The logo of Morinville Community High School, where I graduated in 2001.

Having grown up in and attended Kindergarten to Grade 12 at schools in the Town of Morinville, it has been interesting to watch the recent media coverage focusing on the town’s lack of real public education. An anomaly in the school system, the public schools in Morinville are also Catholic schools, administered by the Greater St. Albert Catholic School District.

There are a few historical reasons contributing to this situation. Morinville was established by Francophone Roman Catholics (including my ancestors, the Tellier’s) who travelled west from Quebec with Father Morin in the 1890s.

While the town’s history has deep roots in Western Canadian Francophone culture, the 2006 census reported that only 7% of the current population spoke French.

According to information provided by the Greater St. Albert Catholic School District published in recent media reports, only 30 percent of Morinville residents self-identify as Catholic.

When the provincial government overhauled the school board structure in the mid-1990s, Morinville’s Catholic Thibeault School Division was rolled into the Greater St. Albert Catholic School District, which then acted as a “Catholic Public” school board. It is my understanding that this “Catholic Public” definition allows the District to appease Section 44(3) of Alberta’s School Act, which states that “every individual is a resident of a public school district or division.” Because of this “Catholic Public” status, all residents of Morinville also contribute taxes to this board and only have the option of elected Catholic School Trustees during municipal elections.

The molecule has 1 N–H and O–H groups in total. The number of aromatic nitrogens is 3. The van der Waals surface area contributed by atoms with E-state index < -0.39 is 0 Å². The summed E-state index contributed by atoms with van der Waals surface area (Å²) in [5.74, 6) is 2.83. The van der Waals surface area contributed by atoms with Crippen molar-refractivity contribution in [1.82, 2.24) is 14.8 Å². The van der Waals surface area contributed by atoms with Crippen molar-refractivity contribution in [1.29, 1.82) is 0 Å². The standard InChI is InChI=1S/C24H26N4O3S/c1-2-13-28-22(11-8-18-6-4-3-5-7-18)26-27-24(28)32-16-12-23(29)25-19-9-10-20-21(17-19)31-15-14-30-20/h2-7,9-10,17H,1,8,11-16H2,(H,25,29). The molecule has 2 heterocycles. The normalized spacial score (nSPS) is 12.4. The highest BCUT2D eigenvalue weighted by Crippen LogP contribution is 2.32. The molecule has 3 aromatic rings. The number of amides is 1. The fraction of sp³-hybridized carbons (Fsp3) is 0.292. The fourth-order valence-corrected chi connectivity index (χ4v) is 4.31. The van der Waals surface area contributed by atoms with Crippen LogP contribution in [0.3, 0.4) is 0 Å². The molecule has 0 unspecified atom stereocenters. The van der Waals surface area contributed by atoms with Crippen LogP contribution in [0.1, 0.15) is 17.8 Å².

Having been a student in that system for 13 years, I have no complaints about the quality of education I received from the Teachers, who were mostly excellent educators. My personal experience attending these schools makes me keenly aware of how thin the “public” line of the system actually was. I chose not to attend Religion classes in high school, like most of my graduating cohort, yet we still had to start classes with morning and afternoon prayers. A student could avoid some of the more pervasive official religious education inside the classroom, but there was no mistake that the schools themselves existed in a religious environment.

Is there a place for Catholic education in this community? Sure. However, a religious minority of residents should not determine the only type of education available for the majority.

It is important to respect our history, but it should not stop a community from moving forward. It is not unreasonable to expect that the education system reflect the reality of the community of today, rather than the character of the community from 50, 60, or 100 years ago, when Morinville was a predominantly Roman Catholic community. That is simply not the reality in 2011.